If you took fossil fuels out of your portfolio, would return potential drop? 688 institutions and 58,399 individuals across 76 countries would say no.
According to a global divestment report in December 2016 — “divestment” is the opposite of investment, where assets are sold instead of bought — institutional and individual investors have already committed to shedding their portfolios of $5 trillion worth of fossil-fuel assets.
There are two main reasons people quit investing in hydrocarbons. The first is ideological. Green investors believe that by pulling their money out of fossil fuels, they can stop or at least slow down the “dirty” energy economy. According to Greenpeace, one third of all global carbon dioxide emissions come from burning coal. Because it is used to generate nearly 40 per cent of the world’s power, coal energy is currently the gravest threat to the climate.
“It’s about aligning your portfolio with your values,” says Wayne Wachell, CEO of Vancouver-based fossil-free investment fund Genus Capital. “Activist Leonardo DiCaprio divested about a year ago. If you’re talking the talk, you better walk the walk.”
The other reason is declining long-term profits. In a December 2015 meeting of United Nations Framework Convention on Climate Change (UNFCCC) members, 195 countries agreed to limit climate change to less than two degrees of warming. This means much of the world’s existing fossil fuel reserves cannot be tapped. Known as the Paris Agreement, this comprehensive climate pact exposed hydrocarbon investors to huge stranded asset risks.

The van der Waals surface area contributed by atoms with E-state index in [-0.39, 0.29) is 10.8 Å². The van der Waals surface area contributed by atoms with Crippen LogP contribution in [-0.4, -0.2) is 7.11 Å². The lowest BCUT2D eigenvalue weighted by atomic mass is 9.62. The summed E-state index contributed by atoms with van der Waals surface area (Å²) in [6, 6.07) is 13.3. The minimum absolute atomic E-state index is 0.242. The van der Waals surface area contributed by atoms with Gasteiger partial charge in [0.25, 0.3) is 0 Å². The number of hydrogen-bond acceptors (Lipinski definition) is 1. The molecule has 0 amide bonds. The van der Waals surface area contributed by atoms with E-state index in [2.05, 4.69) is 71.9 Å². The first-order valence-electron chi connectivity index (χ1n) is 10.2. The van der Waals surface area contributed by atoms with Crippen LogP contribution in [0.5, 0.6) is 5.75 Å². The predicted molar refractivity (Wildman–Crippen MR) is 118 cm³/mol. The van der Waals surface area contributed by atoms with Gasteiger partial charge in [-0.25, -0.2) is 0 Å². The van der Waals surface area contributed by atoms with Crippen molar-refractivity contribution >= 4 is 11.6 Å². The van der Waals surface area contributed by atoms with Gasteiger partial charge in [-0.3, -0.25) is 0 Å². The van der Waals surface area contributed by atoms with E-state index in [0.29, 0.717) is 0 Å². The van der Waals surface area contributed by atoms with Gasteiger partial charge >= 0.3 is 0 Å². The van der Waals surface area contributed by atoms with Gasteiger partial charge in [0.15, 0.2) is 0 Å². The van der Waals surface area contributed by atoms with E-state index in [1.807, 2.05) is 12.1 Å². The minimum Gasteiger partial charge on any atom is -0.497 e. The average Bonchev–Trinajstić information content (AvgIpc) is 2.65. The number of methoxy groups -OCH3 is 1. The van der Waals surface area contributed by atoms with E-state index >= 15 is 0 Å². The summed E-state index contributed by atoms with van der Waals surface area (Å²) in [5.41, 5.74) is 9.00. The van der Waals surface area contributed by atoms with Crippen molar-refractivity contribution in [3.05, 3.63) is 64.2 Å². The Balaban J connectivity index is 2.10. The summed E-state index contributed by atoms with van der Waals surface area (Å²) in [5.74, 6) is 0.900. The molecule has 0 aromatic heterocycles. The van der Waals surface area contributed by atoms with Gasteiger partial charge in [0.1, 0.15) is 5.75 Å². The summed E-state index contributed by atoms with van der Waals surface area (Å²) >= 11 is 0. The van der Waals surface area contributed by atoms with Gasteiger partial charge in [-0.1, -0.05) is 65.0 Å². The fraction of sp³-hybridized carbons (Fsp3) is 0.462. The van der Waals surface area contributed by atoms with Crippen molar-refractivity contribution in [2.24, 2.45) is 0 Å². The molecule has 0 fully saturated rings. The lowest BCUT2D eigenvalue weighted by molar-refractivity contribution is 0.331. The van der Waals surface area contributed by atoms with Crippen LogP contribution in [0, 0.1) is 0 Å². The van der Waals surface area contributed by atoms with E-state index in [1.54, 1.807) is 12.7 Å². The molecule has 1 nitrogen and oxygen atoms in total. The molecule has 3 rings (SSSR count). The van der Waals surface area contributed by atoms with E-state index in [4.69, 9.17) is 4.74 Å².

“Reaching the goals of the Paris Agreement means most of the fossil-fuel reserves in the world will have to stay in the ground,” says Karel Mayrand, David Suzuki Foundation’s director general for Quebec and Atlantic Canada. “This is based on calculations of our carbon budget and how much more we can throw into the atmosphere before hitting the ceiling that we set for ourselves.”
It’s already happening. On Feb. 23, U.S. oil giant Exxon Mobil Corp revised down the amount of its proved crude reserves by 3.3 billion barrels of oil equivalent. The day before, ConocoPhillips revised down oil sands reserves by over a billion barrels.
“People are thinking more about the devaluation of their carbon-based assets,” Mayrand says. “There are coal companies such as Peabody Energy that lost about 90 per cent of their value in the last five years.”
Canada’s Genus Capital was one of the first to introduce a fossil-free investment division, and it currently makes up approximately 25 per cent of its $1.2 billion in assets managed.
“It wasn’t even 10 per cent three years ago,” Wachell says.
But will returns on your portfolio be lower if you divest? Not according to some fund managers. Hydrocarbons make up around eight per cent of the global market but in Canada, around 20 to 30 per cent of market share is energy stocks. Wachell believes it’s more than possible if you approach it in a smart way.